Janja Garnbret and Domen Škofic Send World’s Longest Artificial Route, Scaling 1181-foot Tower
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Janja Garnbret and Domen Škofic, two of the world’s top competition climbers, have summited the highest chimney in Europe via the world’s longest artificial climbing route, a 13-pitch behemoth rated at a brutal 8b+ (5.14a).
A RedBull documentary showcasing the climb (which took place under wraps back in October 2020) depicts a sequence that looks plucked straight out of a James Bond movie, with Garnbret and Škofic launching massive dynos hundreds of feet in the air as they climb the 1,181-foot tall spire.
The route, christened Never Ending Story, is situated on the side of a decommissioned chimney in Slovenia’s Trbovlje Power Station. Garnbret (21) became widely known after she became the first athlete to sweep a season, winning every single event, for the IFSC 2019 Bouldering series. Škofic (26), was the IFSC 2016 Lead champion. Both climbers are Slovenian, as well.
Though it’s not the hardest artificial line in existence (which currently goes to The Project), Never Ending Story is the world’s hardest artificial multi-pitch. The route was set by veteran IFSC setters Katja Vidmar and Simon Margon, but Škofic and Garnbret tackled it with no prior knowledge of the layout. Their first attempt saw the pair top out after a painstaking 12-hour, dusk to dawn effort. However, although the climbers completed all pitches between the two of them, they both didn’t take down each pitch (they moved on to the next pitch once at least one of them completed it).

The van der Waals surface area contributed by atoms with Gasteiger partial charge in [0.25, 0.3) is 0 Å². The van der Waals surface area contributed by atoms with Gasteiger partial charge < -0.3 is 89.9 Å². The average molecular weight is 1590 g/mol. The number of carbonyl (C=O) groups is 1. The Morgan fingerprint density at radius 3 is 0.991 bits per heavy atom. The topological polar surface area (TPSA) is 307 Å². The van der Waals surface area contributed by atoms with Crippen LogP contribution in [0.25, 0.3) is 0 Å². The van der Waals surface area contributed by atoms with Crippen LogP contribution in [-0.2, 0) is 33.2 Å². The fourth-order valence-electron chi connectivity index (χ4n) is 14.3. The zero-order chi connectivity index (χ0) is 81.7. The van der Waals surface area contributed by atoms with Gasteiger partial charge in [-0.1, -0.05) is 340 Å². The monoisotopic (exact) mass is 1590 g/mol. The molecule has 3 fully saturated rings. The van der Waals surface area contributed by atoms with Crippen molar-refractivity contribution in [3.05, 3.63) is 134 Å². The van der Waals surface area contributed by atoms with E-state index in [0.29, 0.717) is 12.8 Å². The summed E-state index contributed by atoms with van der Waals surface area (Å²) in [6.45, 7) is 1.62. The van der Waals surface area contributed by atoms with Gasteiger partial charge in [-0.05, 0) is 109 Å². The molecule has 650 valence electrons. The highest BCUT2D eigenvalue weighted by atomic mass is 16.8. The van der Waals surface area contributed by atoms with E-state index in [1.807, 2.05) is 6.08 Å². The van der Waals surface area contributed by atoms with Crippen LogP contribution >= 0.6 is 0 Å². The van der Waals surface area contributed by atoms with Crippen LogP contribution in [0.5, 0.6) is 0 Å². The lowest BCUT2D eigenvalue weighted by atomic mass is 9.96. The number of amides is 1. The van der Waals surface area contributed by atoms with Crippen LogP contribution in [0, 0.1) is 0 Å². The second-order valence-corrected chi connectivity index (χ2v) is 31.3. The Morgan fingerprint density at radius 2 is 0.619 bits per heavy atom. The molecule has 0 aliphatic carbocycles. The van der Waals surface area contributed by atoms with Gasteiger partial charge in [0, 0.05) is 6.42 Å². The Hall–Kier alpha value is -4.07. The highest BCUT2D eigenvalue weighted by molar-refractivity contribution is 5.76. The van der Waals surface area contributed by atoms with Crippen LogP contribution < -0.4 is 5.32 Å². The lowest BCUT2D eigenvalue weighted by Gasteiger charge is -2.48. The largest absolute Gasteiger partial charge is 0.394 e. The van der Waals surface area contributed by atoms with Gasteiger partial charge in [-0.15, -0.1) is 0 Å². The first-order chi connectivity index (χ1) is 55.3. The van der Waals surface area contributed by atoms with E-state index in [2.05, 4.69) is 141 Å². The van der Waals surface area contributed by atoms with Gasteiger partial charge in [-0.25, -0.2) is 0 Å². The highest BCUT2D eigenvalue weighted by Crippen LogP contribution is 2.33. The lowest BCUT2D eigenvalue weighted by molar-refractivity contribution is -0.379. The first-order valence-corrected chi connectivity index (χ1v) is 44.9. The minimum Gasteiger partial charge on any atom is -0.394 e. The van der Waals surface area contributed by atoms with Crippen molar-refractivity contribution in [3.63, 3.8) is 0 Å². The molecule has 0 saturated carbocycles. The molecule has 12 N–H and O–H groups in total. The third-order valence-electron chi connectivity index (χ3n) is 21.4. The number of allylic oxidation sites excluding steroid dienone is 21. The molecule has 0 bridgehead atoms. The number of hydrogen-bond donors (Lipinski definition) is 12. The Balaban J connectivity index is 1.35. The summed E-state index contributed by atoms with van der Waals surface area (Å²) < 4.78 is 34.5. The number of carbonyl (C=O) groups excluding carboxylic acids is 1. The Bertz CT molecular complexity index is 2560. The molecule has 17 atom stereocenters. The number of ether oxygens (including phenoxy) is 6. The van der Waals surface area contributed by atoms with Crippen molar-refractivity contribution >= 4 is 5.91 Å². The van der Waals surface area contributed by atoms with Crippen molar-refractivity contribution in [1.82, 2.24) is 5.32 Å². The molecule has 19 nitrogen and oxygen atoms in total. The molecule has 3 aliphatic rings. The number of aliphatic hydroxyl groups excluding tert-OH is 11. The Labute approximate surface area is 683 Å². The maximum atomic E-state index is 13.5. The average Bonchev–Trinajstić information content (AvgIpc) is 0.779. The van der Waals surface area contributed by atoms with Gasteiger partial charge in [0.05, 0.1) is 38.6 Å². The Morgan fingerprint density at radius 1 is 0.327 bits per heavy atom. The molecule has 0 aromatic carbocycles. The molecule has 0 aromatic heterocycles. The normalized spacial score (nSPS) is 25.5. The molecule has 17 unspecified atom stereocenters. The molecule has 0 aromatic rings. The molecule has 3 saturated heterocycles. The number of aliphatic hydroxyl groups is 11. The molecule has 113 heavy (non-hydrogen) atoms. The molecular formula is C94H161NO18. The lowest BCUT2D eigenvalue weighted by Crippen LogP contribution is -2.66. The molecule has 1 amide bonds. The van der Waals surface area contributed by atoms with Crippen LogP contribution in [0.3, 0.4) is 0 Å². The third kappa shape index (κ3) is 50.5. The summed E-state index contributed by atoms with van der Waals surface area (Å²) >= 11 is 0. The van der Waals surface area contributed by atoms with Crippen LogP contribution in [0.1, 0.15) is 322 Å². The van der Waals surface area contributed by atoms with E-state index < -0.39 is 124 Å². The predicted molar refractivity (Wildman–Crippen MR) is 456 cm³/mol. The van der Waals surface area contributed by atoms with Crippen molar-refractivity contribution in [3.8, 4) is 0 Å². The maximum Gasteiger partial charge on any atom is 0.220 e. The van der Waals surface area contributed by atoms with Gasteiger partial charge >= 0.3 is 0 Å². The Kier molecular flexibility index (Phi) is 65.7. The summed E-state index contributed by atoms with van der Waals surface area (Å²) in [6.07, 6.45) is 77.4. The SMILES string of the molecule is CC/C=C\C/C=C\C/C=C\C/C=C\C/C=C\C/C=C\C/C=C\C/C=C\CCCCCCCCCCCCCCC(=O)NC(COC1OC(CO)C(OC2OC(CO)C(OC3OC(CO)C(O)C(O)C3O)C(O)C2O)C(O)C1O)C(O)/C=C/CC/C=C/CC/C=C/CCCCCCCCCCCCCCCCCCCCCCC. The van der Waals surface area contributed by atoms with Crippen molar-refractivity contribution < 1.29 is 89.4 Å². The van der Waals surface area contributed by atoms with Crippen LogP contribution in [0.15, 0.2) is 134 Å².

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Four days later, they came back recharged, and both sent the line ground-up without a single fall, in a 7-hour 32-minute blitz.
Never Ending Story was no one-pitch wonder, either. All pitches on the line were at least 7b (5.12b), with six of them 8a (5.13b) or harder. Meanwhile, the sole 8b+ (5.14a) pitch, Pitch 10, was extremely high off the ground, positioned over 250 meters (820 feet) up the tower. This made for some extremely scary projecting.
Even more stunning is the relative lack of experience both climbers have with this style of climbing. While both are more than accomplished in the competitive scene, Never Ending Story was Garnbret’s first multi-pitch, and Škofic’s second. “I was a bit scared before the start,” Garnbret noted in a RedBull press release, “I was afraid of falling, which can get really nasty in case of a vertical wall compared to an overhanging wall where you hang in the air. Here you can quickly hit a wall or a hold before the rope stops you. Thus, I needed to fall a few times until I finally relaxed and banished the fear.”
Škofic called Never Ending Story “the sickest project in my climbing career” on his Instagram. “The chimney is completely different from anything I’ve climbed so far,” he noted in the press release. “It is a giant, artificial object, which I found rather mystical. I felt discomfort, strong fear of the unknown but I quickly made friends with the chimney, as the route was really beautiful and challenging. Once I started focusing on climbing, all other thoughts were gone, and I was just enjoying it.”
Though it remains unclear if Never Ending Story is a permanent installation on the tower or if anyone else will be allowed to attempt the line, the send is a stunning accomplishment and represents a proud moment for Slovenian climbing.